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The Globe and Mail

Florida AG proposes tougher immigration law

Florida Attorney General Bill McCollum on Wednesday proposed legislation that would toughen law enforcement measures against illegal immigrants in the melting-pot southeastern U.S. state.

The proposal by Mr. McCollum, who is engaged in a tough election race as a Republican candidate for the state governorship, was certain to thrust Florida into the sensitive immigration debate that has become a hot political issue ahead of mid-term Congressional elections on Nov. 2.

"Florida will not be a sanctuary state for illegal aliens," Mr. McCollum, who was accompanied by state Representative Will Synder, said in a statement that also gave details of the proposed law.

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The legislation would require law enforcement officials to check a suspected illegal immigrant's status in the course of a stop, or a violation of another law.

This goes beyond the existing situation in the state where officers are allowed to check for immigration status, but not required to.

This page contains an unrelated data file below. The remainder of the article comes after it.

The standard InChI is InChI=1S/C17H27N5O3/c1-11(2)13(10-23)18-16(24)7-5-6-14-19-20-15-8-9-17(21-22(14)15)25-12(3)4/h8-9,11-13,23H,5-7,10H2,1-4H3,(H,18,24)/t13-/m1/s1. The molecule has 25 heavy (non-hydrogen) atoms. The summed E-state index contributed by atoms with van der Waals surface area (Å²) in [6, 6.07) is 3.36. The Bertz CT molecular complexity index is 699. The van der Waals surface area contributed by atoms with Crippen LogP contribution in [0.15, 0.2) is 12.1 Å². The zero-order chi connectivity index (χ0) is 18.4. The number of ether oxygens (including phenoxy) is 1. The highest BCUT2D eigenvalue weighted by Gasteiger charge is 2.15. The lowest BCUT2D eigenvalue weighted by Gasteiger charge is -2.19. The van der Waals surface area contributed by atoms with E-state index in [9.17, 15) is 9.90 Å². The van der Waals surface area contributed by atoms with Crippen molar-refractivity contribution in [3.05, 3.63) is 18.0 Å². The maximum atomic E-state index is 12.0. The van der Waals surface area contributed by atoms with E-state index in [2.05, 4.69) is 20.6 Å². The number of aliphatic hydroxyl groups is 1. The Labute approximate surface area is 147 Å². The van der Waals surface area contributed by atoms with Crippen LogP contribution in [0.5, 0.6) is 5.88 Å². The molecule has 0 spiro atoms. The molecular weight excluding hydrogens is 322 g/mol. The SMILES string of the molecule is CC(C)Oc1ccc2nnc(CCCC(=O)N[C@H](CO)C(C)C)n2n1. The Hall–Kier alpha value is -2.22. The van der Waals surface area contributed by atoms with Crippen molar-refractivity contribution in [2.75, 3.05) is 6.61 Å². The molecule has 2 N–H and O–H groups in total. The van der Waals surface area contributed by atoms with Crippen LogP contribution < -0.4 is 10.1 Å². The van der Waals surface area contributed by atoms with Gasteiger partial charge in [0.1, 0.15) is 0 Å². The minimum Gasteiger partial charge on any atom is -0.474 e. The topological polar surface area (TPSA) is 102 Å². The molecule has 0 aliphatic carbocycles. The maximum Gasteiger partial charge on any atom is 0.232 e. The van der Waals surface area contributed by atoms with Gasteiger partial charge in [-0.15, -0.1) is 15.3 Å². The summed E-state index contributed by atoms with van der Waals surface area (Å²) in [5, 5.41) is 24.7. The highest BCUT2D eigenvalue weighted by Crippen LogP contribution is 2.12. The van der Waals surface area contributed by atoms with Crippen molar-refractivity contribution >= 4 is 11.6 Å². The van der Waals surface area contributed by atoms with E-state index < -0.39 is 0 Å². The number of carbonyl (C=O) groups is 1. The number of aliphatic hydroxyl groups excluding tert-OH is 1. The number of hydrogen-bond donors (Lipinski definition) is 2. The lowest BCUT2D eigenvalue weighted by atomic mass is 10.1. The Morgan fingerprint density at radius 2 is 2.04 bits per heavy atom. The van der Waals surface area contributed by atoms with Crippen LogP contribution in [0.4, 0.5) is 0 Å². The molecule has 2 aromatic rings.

Florida, especially its southern portion, is a major U.S. migration destination for nationals from the Caribbean and Latin America, making it a cultural and racial melting-pot.

Mr. McCollum's office said the proposed Florida immigration legislation goes "one step further" than a similar law recently introduced in Arizona, which has triggered protests and a constitutional challenge from President Barack Obama's administration.

"I think Arizona is going to want this law," Mr. McCollum said at the event in Orlando presenting the legislation.

His office said it would go further than the Arizona law by giving judges and law enforcement officers more tools in dealing with illegal immigrants, from bond rulings through to sentencing.

It was also strengthened against potential constitutional challenges, it added.

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